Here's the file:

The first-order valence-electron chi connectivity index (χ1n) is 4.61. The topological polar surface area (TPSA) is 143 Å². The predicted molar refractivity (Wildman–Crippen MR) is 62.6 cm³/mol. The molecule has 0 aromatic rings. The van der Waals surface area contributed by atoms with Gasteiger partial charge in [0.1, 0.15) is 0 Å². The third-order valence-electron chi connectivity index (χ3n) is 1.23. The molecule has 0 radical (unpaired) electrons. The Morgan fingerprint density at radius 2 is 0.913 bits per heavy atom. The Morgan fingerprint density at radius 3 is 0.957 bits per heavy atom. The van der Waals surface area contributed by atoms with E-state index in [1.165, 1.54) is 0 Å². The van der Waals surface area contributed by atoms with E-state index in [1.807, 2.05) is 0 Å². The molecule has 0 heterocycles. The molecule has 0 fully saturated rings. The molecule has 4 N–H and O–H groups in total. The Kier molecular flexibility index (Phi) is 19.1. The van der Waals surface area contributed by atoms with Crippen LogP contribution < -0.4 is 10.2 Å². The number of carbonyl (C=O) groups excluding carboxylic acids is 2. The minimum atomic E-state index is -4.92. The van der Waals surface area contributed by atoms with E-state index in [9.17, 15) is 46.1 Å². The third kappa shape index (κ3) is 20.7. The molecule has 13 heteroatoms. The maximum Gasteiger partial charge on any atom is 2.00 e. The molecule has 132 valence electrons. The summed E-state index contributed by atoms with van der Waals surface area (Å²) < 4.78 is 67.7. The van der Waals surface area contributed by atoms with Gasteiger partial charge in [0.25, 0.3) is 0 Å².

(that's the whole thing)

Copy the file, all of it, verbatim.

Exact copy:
The first-order valence-electron chi connectivity index (χ1n) is 4.61. The topological polar surface area (TPSA) is 143 Å². The predicted molar refractivity (Wildman–Crippen MR) is 62.6 cm³/mol. The molecule has 0 aromatic rings. The van der Waals surface area contributed by atoms with Gasteiger partial charge in [0.1, 0.15) is 0 Å². The third-order valence-electron chi connectivity index (χ3n) is 1.23. The molecule has 0 radical (unpaired) electrons. The Morgan fingerprint density at radius 2 is 0.913 bits per heavy atom. The Morgan fingerprint density at radius 3 is 0.957 bits per heavy atom. The van der Waals surface area contributed by atoms with E-state index in [1.165, 1.54) is 0 Å². The van der Waals surface area contributed by atoms with E-state index in [1.807, 2.05) is 0 Å². The molecule has 0 heterocycles. The molecule has 0 fully saturated rings. The molecule has 4 N–H and O–H groups in total. The Kier molecular flexibility index (Phi) is 19.1. The van der Waals surface area contributed by atoms with Crippen LogP contribution < -0.4 is 10.2 Å². The number of carbonyl (C=O) groups excluding carboxylic acids is 2. The minimum atomic E-state index is -4.92. The van der Waals surface area contributed by atoms with E-state index in [9.17, 15) is 46.1 Å². The third kappa shape index (κ3) is 20.7. The molecule has 13 heteroatoms. The maximum Gasteiger partial charge on any atom is 2.00 e. The molecule has 132 valence electrons. The summed E-state index contributed by atoms with van der Waals surface area (Å²) < 4.78 is 67.7. The van der Waals surface area contributed by atoms with Gasteiger partial charge in [0.25, 0.3) is 0 Å².